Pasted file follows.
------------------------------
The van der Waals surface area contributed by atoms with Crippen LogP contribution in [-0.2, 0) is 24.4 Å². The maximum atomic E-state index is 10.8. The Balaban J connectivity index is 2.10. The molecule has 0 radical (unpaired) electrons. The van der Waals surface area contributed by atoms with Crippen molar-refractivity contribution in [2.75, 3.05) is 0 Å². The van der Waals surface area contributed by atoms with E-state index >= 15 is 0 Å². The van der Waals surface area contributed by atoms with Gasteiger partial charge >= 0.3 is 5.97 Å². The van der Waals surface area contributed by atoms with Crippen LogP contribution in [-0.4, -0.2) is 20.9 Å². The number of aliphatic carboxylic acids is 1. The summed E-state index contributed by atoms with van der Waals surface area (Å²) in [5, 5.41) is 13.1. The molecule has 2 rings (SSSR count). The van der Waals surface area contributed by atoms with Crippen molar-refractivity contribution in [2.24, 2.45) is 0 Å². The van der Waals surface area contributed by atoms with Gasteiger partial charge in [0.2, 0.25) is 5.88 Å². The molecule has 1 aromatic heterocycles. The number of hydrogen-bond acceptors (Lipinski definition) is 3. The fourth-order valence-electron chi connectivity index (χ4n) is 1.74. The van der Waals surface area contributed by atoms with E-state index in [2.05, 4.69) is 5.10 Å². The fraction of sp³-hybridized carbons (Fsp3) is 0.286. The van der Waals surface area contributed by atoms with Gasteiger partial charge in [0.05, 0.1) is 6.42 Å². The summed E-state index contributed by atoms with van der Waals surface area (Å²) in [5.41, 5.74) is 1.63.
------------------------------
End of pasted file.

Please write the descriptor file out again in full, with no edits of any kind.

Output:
The van der Waals surface area contributed by atoms with Crippen LogP contribution in [-0.2, 0) is 24.4 Å². The maximum atomic E-state index is 10.8. The Balaban J connectivity index is 2.10. The molecule has 0 radical (unpaired) electrons. The van der Waals surface area contributed by atoms with Crippen molar-refractivity contribution in [2.75, 3.05) is 0 Å². The van der Waals surface area contributed by atoms with E-state index >= 15 is 0 Å². The van der Waals surface area contributed by atoms with Gasteiger partial charge >= 0.3 is 5.97 Å². The van der Waals surface area contributed by atoms with Crippen LogP contribution in [-0.4, -0.2) is 20.9 Å². The number of aliphatic carboxylic acids is 1. The summed E-state index contributed by atoms with van der Waals surface area (Å²) in [5, 5.41) is 13.1. The molecule has 2 rings (SSSR count). The van der Waals surface area contributed by atoms with Crippen molar-refractivity contribution in [2.24, 2.45) is 0 Å². The van der Waals surface area contributed by atoms with Gasteiger partial charge in [0.2, 0.25) is 5.88 Å². The molecule has 1 aromatic heterocycles. The number of hydrogen-bond acceptors (Lipinski definition) is 3. The fourth-order valence-electron chi connectivity index (χ4n) is 1.74. The van der Waals surface area contributed by atoms with E-state index in [2.05, 4.69) is 5.10 Å². The fraction of sp³-hybridized carbons (Fsp3) is 0.286. The van der Waals surface area contributed by atoms with Gasteiger partial charge in [0.05, 0.1) is 6.42 Å². The summed E-state index contributed by atoms with van der Waals surface area (Å²) in [5.41, 5.74) is 1.63.